Women in conservation: Julie Vasseur
In honour of International Women’s Day (March 8), we’re celebrating eight female conservationists at the Nature Conservancy of Canada (NCC) who are working to create a stronger future for Canada’s landscapes.
Julie Vasseur’s life-long love for nature stemmed from a childhood immersed in Canada’s great outdoors. Passed down from her nature-loving dad, Julie was exposed to adventures, camping and exploring at a young age.
But what really got her hooked on conservation was a family trip to Forillon National Park in Quebec. It was there that Julie and her sister saw whales breaching in the Atlantic Ocean, igniting a flame in her to pursue a career in wildlife biology.
As NCC’s program director for Prince Edward Island, Julie gets to see all sorts of critters while out on NCC’s properties. Although they may not be as large as whales, their impact on conservation — and on Julie — is just as huge.
Read my interview with Julie below:
RB: What did you study in school and where?
JV: I have a bachelors of science in biology from Crandall University in Moncton, New Brunswick (when I graduated, it was called Atlantic Baptist University), and a diploma in wildlife conservation technology from Holland College in Charlottetown, Prince Edward Island.
RB: What was your first job in the environmental/conservation/science field? What did you learn in this position that has helped you now?
JV: My first job in the conservation field was actually as a conservation intern for NCC! I was hired for the summer of 2011 to monitor NCC nature reserves across New Brunswick and Prince Edward Island. The internship began right after I graduated from Holland College, so it was great to be able to apply those skills immediately into the workforce — it really helped enforce the knowledge I had picked up at school.
I learned a lot over those four months at NCC — working independently, working in a busy, non-profit environment (where people will help you if you ask!), time management, office administration, applied conservation science...you name it, I learned it. I was a bit of a late bloomer in the field, having only gotten my first conservation job at 25, so I recall being very eager to catch up and absorb as much as I could to prove myself.
RB: Describe a typical day at NCC for you.
JV: My office work and my field work are very different; my main tasks are to track down securement opportunities on Prince Edward Island and then facilitate the acquisition process from beginning to end. This generally includes daily conversations with external contractors (lawyers, appraisers, surveyors, etc.) and troubleshooting any problems that may arise. When I’m not doing that, I’m juggling a variety of tasks from all different NCC departments (science, Stewardship, outreach, development, communications). I’m the only staff person on the Island so I’ve learned to wear different hats well.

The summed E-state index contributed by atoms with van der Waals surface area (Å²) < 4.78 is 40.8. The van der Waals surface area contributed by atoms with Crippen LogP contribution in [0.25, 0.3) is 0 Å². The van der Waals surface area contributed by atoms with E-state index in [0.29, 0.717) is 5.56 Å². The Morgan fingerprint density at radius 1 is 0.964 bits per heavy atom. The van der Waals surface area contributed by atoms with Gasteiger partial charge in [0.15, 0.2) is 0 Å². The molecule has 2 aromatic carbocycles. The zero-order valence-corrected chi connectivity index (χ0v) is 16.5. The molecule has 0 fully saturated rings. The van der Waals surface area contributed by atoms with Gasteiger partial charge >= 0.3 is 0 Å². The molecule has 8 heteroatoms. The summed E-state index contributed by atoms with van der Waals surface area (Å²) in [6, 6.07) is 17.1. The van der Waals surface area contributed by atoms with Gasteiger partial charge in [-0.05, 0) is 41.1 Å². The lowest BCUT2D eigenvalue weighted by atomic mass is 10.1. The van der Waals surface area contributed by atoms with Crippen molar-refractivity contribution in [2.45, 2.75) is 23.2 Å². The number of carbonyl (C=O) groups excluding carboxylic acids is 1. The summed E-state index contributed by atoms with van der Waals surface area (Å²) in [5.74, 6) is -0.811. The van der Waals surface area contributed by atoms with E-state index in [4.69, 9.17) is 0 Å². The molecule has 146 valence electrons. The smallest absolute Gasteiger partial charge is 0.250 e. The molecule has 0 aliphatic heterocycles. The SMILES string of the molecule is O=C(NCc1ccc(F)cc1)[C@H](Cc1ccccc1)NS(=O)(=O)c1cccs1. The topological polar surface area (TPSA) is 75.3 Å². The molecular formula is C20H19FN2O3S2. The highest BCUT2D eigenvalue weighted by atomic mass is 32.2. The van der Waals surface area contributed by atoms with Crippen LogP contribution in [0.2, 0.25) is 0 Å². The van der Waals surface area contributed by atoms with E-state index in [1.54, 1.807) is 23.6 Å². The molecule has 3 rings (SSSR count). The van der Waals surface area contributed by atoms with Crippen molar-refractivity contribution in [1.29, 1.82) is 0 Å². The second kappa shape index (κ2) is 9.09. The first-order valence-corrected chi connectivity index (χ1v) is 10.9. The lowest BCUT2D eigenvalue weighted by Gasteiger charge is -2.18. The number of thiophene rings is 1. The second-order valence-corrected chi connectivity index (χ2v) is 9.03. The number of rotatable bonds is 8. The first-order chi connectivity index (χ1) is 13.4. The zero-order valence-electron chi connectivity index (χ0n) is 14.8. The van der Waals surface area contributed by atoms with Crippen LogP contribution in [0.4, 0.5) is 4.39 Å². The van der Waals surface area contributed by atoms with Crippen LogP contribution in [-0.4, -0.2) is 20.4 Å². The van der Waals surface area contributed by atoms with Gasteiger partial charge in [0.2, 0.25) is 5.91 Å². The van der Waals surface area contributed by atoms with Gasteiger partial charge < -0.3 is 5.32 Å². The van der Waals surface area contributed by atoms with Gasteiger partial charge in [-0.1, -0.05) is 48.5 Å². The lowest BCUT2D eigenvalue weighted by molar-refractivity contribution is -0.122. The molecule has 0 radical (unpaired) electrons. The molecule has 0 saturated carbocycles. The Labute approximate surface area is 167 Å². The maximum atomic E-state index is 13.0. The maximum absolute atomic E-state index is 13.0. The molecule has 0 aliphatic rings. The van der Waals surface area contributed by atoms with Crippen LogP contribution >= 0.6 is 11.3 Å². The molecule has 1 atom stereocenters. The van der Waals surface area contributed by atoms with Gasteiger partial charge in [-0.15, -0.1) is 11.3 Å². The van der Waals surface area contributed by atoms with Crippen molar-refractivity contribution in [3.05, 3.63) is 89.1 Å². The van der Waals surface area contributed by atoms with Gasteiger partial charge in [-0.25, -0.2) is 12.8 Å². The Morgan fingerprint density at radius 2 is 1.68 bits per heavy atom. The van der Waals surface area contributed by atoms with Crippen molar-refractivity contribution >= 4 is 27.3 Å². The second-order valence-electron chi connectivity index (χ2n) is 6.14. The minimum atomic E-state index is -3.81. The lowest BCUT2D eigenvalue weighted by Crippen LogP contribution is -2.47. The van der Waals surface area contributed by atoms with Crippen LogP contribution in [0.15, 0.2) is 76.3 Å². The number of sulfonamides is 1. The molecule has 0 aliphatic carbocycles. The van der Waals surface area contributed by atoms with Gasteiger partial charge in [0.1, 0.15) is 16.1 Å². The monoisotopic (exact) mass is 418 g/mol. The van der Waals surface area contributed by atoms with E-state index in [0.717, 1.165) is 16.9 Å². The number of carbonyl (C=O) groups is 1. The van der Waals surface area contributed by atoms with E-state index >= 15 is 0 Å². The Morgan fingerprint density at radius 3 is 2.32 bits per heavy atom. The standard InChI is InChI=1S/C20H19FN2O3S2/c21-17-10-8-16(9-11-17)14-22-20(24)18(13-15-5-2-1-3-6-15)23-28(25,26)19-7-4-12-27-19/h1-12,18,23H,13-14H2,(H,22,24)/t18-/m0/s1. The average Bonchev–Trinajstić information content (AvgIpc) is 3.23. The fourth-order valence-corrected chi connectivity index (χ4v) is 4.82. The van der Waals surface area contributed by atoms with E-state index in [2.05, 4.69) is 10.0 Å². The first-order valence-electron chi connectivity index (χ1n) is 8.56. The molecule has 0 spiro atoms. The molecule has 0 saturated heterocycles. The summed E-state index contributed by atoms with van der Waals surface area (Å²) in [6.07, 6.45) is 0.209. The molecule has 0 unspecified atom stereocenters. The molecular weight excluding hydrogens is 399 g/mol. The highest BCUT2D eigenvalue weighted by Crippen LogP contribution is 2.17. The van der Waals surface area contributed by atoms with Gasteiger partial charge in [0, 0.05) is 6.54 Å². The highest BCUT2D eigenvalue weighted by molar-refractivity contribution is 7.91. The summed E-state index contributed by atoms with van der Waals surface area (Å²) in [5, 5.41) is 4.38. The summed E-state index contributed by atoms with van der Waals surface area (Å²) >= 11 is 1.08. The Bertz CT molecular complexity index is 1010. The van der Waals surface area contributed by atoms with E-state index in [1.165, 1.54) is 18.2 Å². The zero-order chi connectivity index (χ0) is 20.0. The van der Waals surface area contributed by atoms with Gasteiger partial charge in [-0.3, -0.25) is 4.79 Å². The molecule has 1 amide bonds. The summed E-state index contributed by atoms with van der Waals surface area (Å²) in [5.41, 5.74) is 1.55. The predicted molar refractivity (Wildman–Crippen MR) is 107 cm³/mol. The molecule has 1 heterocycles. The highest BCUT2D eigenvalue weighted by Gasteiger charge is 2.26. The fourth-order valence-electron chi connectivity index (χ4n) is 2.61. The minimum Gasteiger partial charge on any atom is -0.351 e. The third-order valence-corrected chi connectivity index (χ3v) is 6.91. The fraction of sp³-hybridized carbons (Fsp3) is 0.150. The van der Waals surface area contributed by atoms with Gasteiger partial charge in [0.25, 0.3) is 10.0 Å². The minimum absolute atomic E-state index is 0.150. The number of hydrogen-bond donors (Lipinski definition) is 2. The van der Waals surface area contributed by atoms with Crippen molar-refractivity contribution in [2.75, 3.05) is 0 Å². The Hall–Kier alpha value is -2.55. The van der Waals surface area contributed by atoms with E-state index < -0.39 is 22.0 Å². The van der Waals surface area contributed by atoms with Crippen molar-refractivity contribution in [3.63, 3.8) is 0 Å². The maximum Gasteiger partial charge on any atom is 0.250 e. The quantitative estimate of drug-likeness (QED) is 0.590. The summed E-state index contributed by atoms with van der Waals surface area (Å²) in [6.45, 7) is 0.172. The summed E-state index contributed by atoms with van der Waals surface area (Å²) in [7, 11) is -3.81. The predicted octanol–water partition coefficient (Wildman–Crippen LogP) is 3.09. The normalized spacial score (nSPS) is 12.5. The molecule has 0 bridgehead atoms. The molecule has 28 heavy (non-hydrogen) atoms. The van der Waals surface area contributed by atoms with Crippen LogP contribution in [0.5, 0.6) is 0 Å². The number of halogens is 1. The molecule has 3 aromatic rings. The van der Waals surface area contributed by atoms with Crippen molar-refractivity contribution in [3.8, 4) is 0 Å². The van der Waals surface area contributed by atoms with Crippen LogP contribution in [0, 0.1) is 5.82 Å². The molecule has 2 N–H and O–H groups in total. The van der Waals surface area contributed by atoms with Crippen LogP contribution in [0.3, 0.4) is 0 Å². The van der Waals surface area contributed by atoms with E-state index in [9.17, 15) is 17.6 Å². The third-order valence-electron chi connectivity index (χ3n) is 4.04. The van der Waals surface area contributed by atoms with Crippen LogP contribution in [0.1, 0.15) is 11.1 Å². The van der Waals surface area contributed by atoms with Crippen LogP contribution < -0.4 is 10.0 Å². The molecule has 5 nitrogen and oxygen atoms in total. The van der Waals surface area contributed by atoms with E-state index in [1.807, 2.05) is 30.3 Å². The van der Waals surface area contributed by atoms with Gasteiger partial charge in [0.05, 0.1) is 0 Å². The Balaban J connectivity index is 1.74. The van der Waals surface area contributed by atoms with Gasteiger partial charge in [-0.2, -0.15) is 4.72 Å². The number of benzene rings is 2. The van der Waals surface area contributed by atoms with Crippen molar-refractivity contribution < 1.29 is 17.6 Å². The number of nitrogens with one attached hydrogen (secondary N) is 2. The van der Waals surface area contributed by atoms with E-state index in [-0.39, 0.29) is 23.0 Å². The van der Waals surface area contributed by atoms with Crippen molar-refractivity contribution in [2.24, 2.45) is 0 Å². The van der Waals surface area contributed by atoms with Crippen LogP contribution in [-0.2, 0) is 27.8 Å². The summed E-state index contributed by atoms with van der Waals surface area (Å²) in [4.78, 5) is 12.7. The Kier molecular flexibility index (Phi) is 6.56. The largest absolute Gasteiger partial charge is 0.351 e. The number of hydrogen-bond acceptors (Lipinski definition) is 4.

In the field season, I make a point of visiting our nature reserves even though it’s hard to get away from the office. In addition to the energy boost I get from being outside in nature, there’s something very fulfilling about going to a natural area that you’ve helped conserve and knowing that it will stay that way. I’ll work away at actions that we need completed on the particular reserve (cleaning up garbage, installing a sign, etc.) and keep my eyes and ears open for any species that we may not have already recorded for the property.
RB: Why is it important for women to be in science and conservation?
JV: We sabotage ourselves by only considering the knowledge and perspective of 50 per cent of the scientific population, especially in a field that is supposed to be objective. Although this was much more prevalent in past decades, it’s by no means eliminated as a social issue.
We delay our own scientific progress when we discourage anyone from pursuing academic research and study.
RB: What advice do you have for women looking to make a career in the sciences or, more specifically, the conservation field?
JV: Take initiative. Work the extra hours and try doing that task you’ve never done before. Leave your comfort zone.
If you get an internship, you’re not “just an intern,” so don’t consider yourself that way. Volunteer to do things above your pay grade and job title, especially if you know you have the skills to do them.
Pay attention and listen to everything.
Take that contract across the country. Don’t expect a full-time job right out of school, especially in conservation.